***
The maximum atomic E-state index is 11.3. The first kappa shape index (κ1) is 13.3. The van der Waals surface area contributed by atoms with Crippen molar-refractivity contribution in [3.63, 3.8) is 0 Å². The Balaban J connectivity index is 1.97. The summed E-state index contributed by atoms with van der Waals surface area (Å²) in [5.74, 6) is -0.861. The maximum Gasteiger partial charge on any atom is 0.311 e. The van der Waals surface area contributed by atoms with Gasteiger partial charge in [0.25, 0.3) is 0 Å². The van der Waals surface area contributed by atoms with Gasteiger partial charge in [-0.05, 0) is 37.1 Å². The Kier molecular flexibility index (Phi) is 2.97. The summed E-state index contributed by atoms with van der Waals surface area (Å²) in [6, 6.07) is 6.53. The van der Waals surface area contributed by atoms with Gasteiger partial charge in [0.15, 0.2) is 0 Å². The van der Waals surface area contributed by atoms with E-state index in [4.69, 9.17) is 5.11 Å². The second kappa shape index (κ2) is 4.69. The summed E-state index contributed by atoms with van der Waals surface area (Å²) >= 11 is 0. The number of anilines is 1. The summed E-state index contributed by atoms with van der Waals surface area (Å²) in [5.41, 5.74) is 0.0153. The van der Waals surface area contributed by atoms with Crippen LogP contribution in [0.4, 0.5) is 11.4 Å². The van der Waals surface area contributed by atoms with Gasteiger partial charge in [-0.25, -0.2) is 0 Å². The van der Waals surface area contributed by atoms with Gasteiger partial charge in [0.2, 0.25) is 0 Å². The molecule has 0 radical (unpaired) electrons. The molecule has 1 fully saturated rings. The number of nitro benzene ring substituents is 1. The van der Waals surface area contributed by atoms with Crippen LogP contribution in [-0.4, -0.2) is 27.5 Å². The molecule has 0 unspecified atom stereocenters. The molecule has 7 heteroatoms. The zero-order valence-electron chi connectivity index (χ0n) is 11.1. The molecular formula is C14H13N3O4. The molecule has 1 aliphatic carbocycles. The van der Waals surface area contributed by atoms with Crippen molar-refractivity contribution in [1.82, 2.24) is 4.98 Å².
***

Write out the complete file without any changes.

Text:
The maximum atomic E-state index is 11.3. The first kappa shape index (κ1) is 13.3. The van der Waals surface area contributed by atoms with Crippen molar-refractivity contribution in [3.63, 3.8) is 0 Å². The Balaban J connectivity index is 1.97. The summed E-state index contributed by atoms with van der Waals surface area (Å²) in [5.74, 6) is -0.861. The maximum Gasteiger partial charge on any atom is 0.311 e. The van der Waals surface area contributed by atoms with Gasteiger partial charge in [0.25, 0.3) is 0 Å². The van der Waals surface area contributed by atoms with Gasteiger partial charge in [-0.05, 0) is 37.1 Å². The Kier molecular flexibility index (Phi) is 2.97. The summed E-state index contributed by atoms with van der Waals surface area (Å²) in [6, 6.07) is 6.53. The van der Waals surface area contributed by atoms with Gasteiger partial charge in [0.15, 0.2) is 0 Å². The van der Waals surface area contributed by atoms with E-state index in [4.69, 9.17) is 5.11 Å². The second kappa shape index (κ2) is 4.69. The summed E-state index contributed by atoms with van der Waals surface area (Å²) >= 11 is 0. The number of anilines is 1. The summed E-state index contributed by atoms with van der Waals surface area (Å²) in [5.41, 5.74) is 0.0153. The van der Waals surface area contributed by atoms with Crippen LogP contribution in [0.4, 0.5) is 11.4 Å². The van der Waals surface area contributed by atoms with Gasteiger partial charge in [-0.25, -0.2) is 0 Å². The van der Waals surface area contributed by atoms with Gasteiger partial charge in [0.2, 0.25) is 0 Å². The molecule has 0 radical (unpaired) electrons. The molecule has 1 fully saturated rings. The number of nitro benzene ring substituents is 1. The van der Waals surface area contributed by atoms with Crippen LogP contribution in [-0.4, -0.2) is 27.5 Å². The molecule has 0 unspecified atom stereocenters. The molecule has 7 heteroatoms. The zero-order valence-electron chi connectivity index (χ0n) is 11.1. The molecular formula is C14H13N3O4. The molecule has 1 aliphatic carbocycles. The van der Waals surface area contributed by atoms with Crippen molar-refractivity contribution in [1.82, 2.24) is 4.98 Å².